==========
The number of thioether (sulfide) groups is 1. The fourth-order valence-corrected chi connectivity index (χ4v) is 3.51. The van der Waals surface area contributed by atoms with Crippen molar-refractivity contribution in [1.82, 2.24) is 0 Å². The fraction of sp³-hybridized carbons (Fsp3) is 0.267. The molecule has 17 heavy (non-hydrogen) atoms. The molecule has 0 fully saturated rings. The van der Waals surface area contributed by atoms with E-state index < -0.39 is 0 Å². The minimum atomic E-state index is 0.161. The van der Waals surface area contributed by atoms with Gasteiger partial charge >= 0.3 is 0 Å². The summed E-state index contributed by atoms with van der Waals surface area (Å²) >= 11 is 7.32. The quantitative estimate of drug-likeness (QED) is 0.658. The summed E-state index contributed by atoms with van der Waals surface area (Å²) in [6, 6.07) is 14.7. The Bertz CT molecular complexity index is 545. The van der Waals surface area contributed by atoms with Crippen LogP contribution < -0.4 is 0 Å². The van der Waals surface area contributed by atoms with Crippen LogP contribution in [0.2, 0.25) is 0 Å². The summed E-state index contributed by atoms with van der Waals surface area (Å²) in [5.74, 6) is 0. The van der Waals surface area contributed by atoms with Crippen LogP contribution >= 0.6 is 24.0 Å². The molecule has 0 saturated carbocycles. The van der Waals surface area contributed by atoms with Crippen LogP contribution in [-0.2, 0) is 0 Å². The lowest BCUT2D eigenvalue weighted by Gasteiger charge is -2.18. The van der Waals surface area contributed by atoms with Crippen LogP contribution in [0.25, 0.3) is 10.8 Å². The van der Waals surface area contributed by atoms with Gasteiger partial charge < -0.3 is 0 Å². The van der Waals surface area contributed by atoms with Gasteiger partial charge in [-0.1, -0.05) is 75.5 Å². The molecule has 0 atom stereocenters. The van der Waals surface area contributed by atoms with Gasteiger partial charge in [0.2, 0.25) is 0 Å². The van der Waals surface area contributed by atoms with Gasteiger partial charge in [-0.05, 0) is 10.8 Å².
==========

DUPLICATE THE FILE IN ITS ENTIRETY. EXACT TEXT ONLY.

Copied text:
The number of thioether (sulfide) groups is 1. The fourth-order valence-corrected chi connectivity index (χ4v) is 3.51. The van der Waals surface area contributed by atoms with Crippen molar-refractivity contribution in [1.82, 2.24) is 0 Å². The fraction of sp³-hybridized carbons (Fsp3) is 0.267. The molecule has 17 heavy (non-hydrogen) atoms. The molecule has 0 fully saturated rings. The van der Waals surface area contributed by atoms with E-state index < -0.39 is 0 Å². The minimum atomic E-state index is 0.161. The van der Waals surface area contributed by atoms with Gasteiger partial charge >= 0.3 is 0 Å². The summed E-state index contributed by atoms with van der Waals surface area (Å²) >= 11 is 7.32. The quantitative estimate of drug-likeness (QED) is 0.658. The summed E-state index contributed by atoms with van der Waals surface area (Å²) in [6, 6.07) is 14.7. The Bertz CT molecular complexity index is 545. The van der Waals surface area contributed by atoms with Crippen LogP contribution < -0.4 is 0 Å². The van der Waals surface area contributed by atoms with Crippen LogP contribution in [0.2, 0.25) is 0 Å². The summed E-state index contributed by atoms with van der Waals surface area (Å²) in [5.74, 6) is 0. The van der Waals surface area contributed by atoms with Crippen LogP contribution >= 0.6 is 24.0 Å². The molecule has 0 saturated carbocycles. The van der Waals surface area contributed by atoms with Crippen LogP contribution in [-0.2, 0) is 0 Å². The lowest BCUT2D eigenvalue weighted by Gasteiger charge is -2.18. The van der Waals surface area contributed by atoms with Crippen LogP contribution in [0.25, 0.3) is 10.8 Å². The van der Waals surface area contributed by atoms with Gasteiger partial charge < -0.3 is 0 Å². The van der Waals surface area contributed by atoms with Gasteiger partial charge in [-0.1, -0.05) is 75.5 Å². The molecule has 0 atom stereocenters. The van der Waals surface area contributed by atoms with Gasteiger partial charge in [0.2, 0.25) is 0 Å². The van der Waals surface area contributed by atoms with Gasteiger partial charge in [-0.05, 0) is 10.8 Å².